But there’s more than the size of the private credit markets that has captured investors’ attention.
There is also an increase in the number of private credit strategies. There are strategies that offer potentially higher yields versus traditional credit vehicles, downside protection, attractive covenant protections (i.e. senior credit) and more.
With the growing interest in private credit, many investors are asking, “What can private credit do for my portfolio?” To answer this question, we’ve outlined the key characteristics that make senior private credit unique relative to other private credit strategies, along with the importance of market data when building portfolios.
Senior credit and private credit: What’s the difference?
Broadly speaking, private credit, including senior private credit, can be either loans, bonds or other credit instruments that are privately issued by companies or through private offerings. They are referred to as “private” because they are not listed on security exchanges nor available through public markets. Instead, private credit assets are held in a fund.
In instances where private credit is tied to a corporate asset, repayment is derived from cash flows that are generated by an actual operating company in the form of principal payment and distribution yield. Meanwhile, if the private credit exposure comes from a different type of company asset, repayment is typically derived from a physical asset or a complex, esoteric asset such as securitised debt or mortgage-backed securities.
When thinking about incorporating private credit, or specifically senior private credit, as part of an overall investment strategy, you should know that they can offer opportunities across the risk/return spectrum, including capital preservation or return maximisation.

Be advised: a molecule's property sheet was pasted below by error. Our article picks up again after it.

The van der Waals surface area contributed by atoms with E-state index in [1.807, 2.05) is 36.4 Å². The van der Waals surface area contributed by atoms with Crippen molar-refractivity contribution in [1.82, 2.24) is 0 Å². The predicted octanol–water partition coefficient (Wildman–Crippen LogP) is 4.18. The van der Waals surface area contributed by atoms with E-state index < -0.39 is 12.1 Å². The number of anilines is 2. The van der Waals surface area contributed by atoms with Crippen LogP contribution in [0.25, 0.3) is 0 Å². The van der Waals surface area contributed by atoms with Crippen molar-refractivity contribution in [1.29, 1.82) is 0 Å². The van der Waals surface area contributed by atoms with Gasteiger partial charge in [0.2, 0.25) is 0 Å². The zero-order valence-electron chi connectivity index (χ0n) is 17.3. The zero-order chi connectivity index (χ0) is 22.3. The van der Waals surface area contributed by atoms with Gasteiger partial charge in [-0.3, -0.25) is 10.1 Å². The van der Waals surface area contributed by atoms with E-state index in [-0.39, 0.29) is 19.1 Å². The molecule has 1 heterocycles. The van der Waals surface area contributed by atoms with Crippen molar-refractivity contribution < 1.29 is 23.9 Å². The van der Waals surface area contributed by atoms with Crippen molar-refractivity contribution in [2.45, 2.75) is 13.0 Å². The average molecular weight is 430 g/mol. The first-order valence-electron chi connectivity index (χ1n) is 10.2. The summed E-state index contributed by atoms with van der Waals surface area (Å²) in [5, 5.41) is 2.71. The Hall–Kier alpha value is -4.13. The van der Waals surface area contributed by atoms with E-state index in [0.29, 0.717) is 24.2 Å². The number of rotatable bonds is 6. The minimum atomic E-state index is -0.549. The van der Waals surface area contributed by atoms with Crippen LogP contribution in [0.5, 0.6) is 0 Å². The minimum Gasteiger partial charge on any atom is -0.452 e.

Capital preservation strategies, such as traditional sponsor-focused mezzanine and senior debt funds, aim to provide predictable returns while protecting against losses. Return-maximising strategies, on the other hand, include distressed corporate credit funds and funds that focus on capital appreciation and may offer the potential to generate equity-like returns, albeit at greater levels of risk.
So, what makes senior private credit different? These loans tend to be the senior-most debt in a private company’s capital structure. This affords senior private credit investors a first- or second-lien claim on those assets that were used as collateral. Senior private credit can also include unitranche loans, which package both senior and subordinated debt into one hybrid debt instrument.
The opportunity today
One of the most significant drivers of growth in the private credit markets is the change taking place across the banking industry. With changes in regulations and an increasing number of banks deleveraging, the net result is that the major banks are retreating from the credit space. This has created an opportunity for private debt to step in to fill that void.
When people talk about the private credit market opportunity, you often hear that there are no more opportunities or there’s too much money flowing into private markets. Those statements are generally driven by anecdote versus actual data. We have the data. And we’re more convinced than ever that there’s still room to grow. For example, if you look at growth in private markets year over year, the numbers are compelling. But on a macro basis, private credit continues to represent a very small segment of the overall credit market.
Data is key to understanding the role private credit can play as part of a broader investment strategy. For example, investors who are interested in private markets often focus on how private credit has historically been resilient in the face of market volatility and has consistently performed through both up and down markets. But historical performance is only one part of the overall story.
While the idea of choice for investors is good, investors inevitably need the data to make great decisions. We're able to see how private credit has performed both on an absolute basis and on a risk-adjusted basis.
Private market investors today have better access to due diligence information and can structure and negotiate deals, while actively managing their investments.
Nayef Perry, managing director and co-head of direct credit, Hamilton Lane